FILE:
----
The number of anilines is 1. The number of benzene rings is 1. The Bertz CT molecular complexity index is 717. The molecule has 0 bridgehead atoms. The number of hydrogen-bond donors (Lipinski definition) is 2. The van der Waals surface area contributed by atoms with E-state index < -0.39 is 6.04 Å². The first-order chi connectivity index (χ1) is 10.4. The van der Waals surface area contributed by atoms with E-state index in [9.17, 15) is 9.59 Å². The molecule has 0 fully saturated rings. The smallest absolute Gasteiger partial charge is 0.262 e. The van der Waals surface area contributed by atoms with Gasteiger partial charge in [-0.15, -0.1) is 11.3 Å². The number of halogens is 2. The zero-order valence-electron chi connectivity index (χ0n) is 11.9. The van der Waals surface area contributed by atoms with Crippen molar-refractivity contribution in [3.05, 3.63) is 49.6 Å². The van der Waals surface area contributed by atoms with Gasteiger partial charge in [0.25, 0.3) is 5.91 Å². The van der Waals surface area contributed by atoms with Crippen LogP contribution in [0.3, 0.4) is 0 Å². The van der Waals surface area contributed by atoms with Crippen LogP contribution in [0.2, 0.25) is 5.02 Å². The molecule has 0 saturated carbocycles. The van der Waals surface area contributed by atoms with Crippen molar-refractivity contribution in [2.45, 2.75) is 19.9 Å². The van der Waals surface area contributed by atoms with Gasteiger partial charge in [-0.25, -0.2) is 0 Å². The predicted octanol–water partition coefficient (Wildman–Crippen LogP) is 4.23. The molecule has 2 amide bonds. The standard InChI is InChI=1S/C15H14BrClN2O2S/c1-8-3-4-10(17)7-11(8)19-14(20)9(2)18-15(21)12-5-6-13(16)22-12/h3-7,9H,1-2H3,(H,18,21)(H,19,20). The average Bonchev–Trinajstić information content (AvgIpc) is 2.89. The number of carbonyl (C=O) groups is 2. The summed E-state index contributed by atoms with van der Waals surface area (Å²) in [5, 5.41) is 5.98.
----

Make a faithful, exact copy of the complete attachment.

The number of anilines is 1. The number of benzene rings is 1. The Bertz CT molecular complexity index is 717. The molecule has 0 bridgehead atoms. The number of hydrogen-bond donors (Lipinski definition) is 2. The van der Waals surface area contributed by atoms with E-state index < -0.39 is 6.04 Å². The first-order chi connectivity index (χ1) is 10.4. The van der Waals surface area contributed by atoms with E-state index in [9.17, 15) is 9.59 Å². The molecule has 0 fully saturated rings. The smallest absolute Gasteiger partial charge is 0.262 e. The van der Waals surface area contributed by atoms with Gasteiger partial charge in [-0.15, -0.1) is 11.3 Å². The number of halogens is 2. The zero-order valence-electron chi connectivity index (χ0n) is 11.9. The van der Waals surface area contributed by atoms with Crippen molar-refractivity contribution in [3.05, 3.63) is 49.6 Å². The van der Waals surface area contributed by atoms with Gasteiger partial charge in [0.25, 0.3) is 5.91 Å². The van der Waals surface area contributed by atoms with Crippen LogP contribution in [0.3, 0.4) is 0 Å². The van der Waals surface area contributed by atoms with Crippen LogP contribution in [0.2, 0.25) is 5.02 Å². The molecule has 0 saturated carbocycles. The van der Waals surface area contributed by atoms with Crippen molar-refractivity contribution in [2.45, 2.75) is 19.9 Å². The van der Waals surface area contributed by atoms with Gasteiger partial charge in [-0.25, -0.2) is 0 Å². The predicted octanol–water partition coefficient (Wildman–Crippen LogP) is 4.23. The molecule has 2 amide bonds. The standard InChI is InChI=1S/C15H14BrClN2O2S/c1-8-3-4-10(17)7-11(8)19-14(20)9(2)18-15(21)12-5-6-13(16)22-12/h3-7,9H,1-2H3,(H,18,21)(H,19,20). The average Bonchev–Trinajstić information content (AvgIpc) is 2.89. The number of carbonyl (C=O) groups is 2. The summed E-state index contributed by atoms with van der Waals surface area (Å²) in [5, 5.41) is 5.98.